After the decision of the District Court of Appeal became final petitioner filed the petition for habeas corpus which is now before us. He contends, in effect, that the superior court exceeded its jurisdiction in finding him guilty of two prior convictions the charges of which had been dismissed and which were not supported by proof, and that the District Court of Appeal likewise exceeded its jurisdiction in affirming those judgments. He points to the District Court's holdings that 'Since appellant was shown to have been convicted of at least three prior felonies it cannot be said that in imposing consecutive sentences herein the court was improperly influenced to the prejudice of appellant by the prior conviction of larceny by bailee in the State of Oregon,' and that 'we cannot say that the denial of probation under such circumstances, amounted to an abuse of discretion' (at page 776 of 126 Cal.App.2d at page 56 of 273 P.2d). This court issued an order to show cause, and the sheriff filed his return.

Thereafter the attorney general advised the District Court of Appeal of an entry in the clerk's transcript on appeal which apparently had not been previously directed to the attention of that court by either party to the appeal. Such entry shows that during the trial 'Motion of the District Attorney to dismiss the second and third prior convictions as alleged in the information is granted.' The District Court of Appeal (People v. Bartges (1954), supra, 128 Cal.App.2d 496, 275 P.2d 518) determined that 'A mistake of fact on the part of an appellate tribunal which results in prejudicial error or a miscarriage of justice affords a proper ground for recall and correction of the remittitur (citations) * * *. Since the motion to dismiss the last two prior convictions was granted by the trial court and was not brought to the attention of this court prior to rendition of its decision affirming the judgments containing a finding that all three priors charged were true, we are persuaded that such decision being inadvertently rendered under a mistake of fact entitles us to take such steps as are necessary to bring into agreement the facts and the law.'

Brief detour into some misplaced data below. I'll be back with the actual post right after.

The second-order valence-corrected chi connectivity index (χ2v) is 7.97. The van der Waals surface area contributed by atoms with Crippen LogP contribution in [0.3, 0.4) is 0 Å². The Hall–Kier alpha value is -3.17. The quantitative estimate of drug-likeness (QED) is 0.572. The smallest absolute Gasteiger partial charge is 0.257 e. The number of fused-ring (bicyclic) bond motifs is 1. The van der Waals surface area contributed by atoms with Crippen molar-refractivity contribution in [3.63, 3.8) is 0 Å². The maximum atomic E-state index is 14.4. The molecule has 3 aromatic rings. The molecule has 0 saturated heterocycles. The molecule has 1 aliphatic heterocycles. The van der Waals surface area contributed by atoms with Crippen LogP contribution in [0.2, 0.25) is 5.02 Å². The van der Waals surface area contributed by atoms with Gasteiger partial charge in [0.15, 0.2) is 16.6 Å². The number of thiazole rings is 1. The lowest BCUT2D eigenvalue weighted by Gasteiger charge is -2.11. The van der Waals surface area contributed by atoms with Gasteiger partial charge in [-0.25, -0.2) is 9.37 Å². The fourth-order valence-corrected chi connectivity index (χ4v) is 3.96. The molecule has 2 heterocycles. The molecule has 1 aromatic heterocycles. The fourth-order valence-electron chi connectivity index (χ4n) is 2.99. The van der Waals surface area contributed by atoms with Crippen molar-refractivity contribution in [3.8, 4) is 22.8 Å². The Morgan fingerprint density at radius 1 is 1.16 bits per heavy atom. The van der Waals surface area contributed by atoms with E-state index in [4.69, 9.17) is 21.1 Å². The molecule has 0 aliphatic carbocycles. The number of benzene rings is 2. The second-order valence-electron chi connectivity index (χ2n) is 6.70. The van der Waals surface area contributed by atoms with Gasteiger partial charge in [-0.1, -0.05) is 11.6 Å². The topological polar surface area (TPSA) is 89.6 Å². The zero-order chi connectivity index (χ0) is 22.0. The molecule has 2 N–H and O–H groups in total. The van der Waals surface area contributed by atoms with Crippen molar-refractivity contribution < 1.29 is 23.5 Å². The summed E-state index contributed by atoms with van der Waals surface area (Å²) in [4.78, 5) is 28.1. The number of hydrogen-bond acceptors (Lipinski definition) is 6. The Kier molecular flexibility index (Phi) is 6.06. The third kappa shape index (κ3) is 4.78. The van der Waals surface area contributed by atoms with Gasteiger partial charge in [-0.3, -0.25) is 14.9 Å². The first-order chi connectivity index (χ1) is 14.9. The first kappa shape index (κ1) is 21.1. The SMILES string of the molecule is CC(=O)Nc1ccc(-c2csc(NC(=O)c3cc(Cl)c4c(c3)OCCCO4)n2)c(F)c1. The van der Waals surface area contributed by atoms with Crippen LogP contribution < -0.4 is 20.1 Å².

The District Court of Appeal recalled its remittitur. It noted the fact that petitioner urged 'that the improper finding of three prior convictions resulted in improper imposition of consecutive sentences' and modified its original order of full affirmance to provide that 'The judgments are modified by strking therefrom the finding of the truth of the second and third prior conviction (sic),' but as hereinabove indicated, instead of thereupon reversing the judgments and remanding the cause to the trial court for determination of the questions as to whether, with the findings as to the two prior convictions stricken out, probation should be granted or denied and whether the sentences, if to be reimposed, should run cumulatively or concurrently it impliedly and implicitly undertook to itself make those determinations by ordering that 'as so modified the judgment and order are affirmed.' (People v. Bartges (1954), supra, 128 Cal.App.2d 496, 275 P.2d 518, 519.)